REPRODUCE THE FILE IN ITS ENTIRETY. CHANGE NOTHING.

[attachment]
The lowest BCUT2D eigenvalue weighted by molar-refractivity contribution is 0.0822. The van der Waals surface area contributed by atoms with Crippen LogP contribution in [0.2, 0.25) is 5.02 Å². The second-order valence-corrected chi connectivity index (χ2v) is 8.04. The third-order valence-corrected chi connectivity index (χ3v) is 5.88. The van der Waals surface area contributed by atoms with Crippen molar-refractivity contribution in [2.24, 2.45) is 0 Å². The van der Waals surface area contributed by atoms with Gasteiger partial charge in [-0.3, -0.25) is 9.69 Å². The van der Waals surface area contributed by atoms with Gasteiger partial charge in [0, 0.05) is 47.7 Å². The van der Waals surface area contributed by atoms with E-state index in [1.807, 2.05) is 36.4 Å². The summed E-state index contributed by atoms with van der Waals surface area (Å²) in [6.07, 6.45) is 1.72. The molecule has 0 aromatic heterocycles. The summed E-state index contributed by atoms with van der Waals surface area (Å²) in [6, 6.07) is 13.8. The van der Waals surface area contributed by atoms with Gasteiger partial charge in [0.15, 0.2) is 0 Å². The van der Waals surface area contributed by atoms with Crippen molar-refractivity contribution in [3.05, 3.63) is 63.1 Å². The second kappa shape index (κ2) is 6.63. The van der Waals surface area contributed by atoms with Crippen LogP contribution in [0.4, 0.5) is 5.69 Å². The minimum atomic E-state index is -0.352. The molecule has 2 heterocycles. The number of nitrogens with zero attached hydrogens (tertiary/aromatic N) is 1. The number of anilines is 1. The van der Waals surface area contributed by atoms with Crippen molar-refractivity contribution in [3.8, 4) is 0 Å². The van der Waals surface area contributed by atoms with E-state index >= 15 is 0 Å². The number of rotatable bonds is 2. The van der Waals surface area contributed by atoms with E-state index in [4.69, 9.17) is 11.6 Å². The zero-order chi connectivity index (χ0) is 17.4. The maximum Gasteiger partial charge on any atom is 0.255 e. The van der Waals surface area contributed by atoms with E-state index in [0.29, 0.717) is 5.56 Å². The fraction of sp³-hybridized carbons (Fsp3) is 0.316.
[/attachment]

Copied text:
The lowest BCUT2D eigenvalue weighted by molar-refractivity contribution is 0.0822. The van der Waals surface area contributed by atoms with Crippen LogP contribution in [0.2, 0.25) is 5.02 Å². The second-order valence-corrected chi connectivity index (χ2v) is 8.04. The third-order valence-corrected chi connectivity index (χ3v) is 5.88. The van der Waals surface area contributed by atoms with Crippen molar-refractivity contribution in [2.24, 2.45) is 0 Å². The van der Waals surface area contributed by atoms with Gasteiger partial charge in [-0.3, -0.25) is 9.69 Å². The van der Waals surface area contributed by atoms with Gasteiger partial charge in [0, 0.05) is 47.7 Å². The van der Waals surface area contributed by atoms with E-state index in [1.807, 2.05) is 36.4 Å². The summed E-state index contributed by atoms with van der Waals surface area (Å²) in [6.07, 6.45) is 1.72. The molecule has 0 aromatic heterocycles. The summed E-state index contributed by atoms with van der Waals surface area (Å²) in [6, 6.07) is 13.8. The van der Waals surface area contributed by atoms with Gasteiger partial charge in [0.15, 0.2) is 0 Å². The van der Waals surface area contributed by atoms with Crippen molar-refractivity contribution in [3.05, 3.63) is 63.1 Å². The second kappa shape index (κ2) is 6.63. The van der Waals surface area contributed by atoms with Crippen LogP contribution in [0.4, 0.5) is 5.69 Å². The minimum atomic E-state index is -0.352. The molecule has 2 heterocycles. The number of nitrogens with zero attached hydrogens (tertiary/aromatic N) is 1. The number of anilines is 1. The van der Waals surface area contributed by atoms with Crippen molar-refractivity contribution in [3.8, 4) is 0 Å². The van der Waals surface area contributed by atoms with E-state index >= 15 is 0 Å². The number of rotatable bonds is 2. The van der Waals surface area contributed by atoms with E-state index in [4.69, 9.17) is 11.6 Å². The zero-order chi connectivity index (χ0) is 17.4. The maximum Gasteiger partial charge on any atom is 0.255 e. The van der Waals surface area contributed by atoms with E-state index in [0.29, 0.717) is 5.56 Å². The fraction of sp³-hybridized carbons (Fsp3) is 0.316.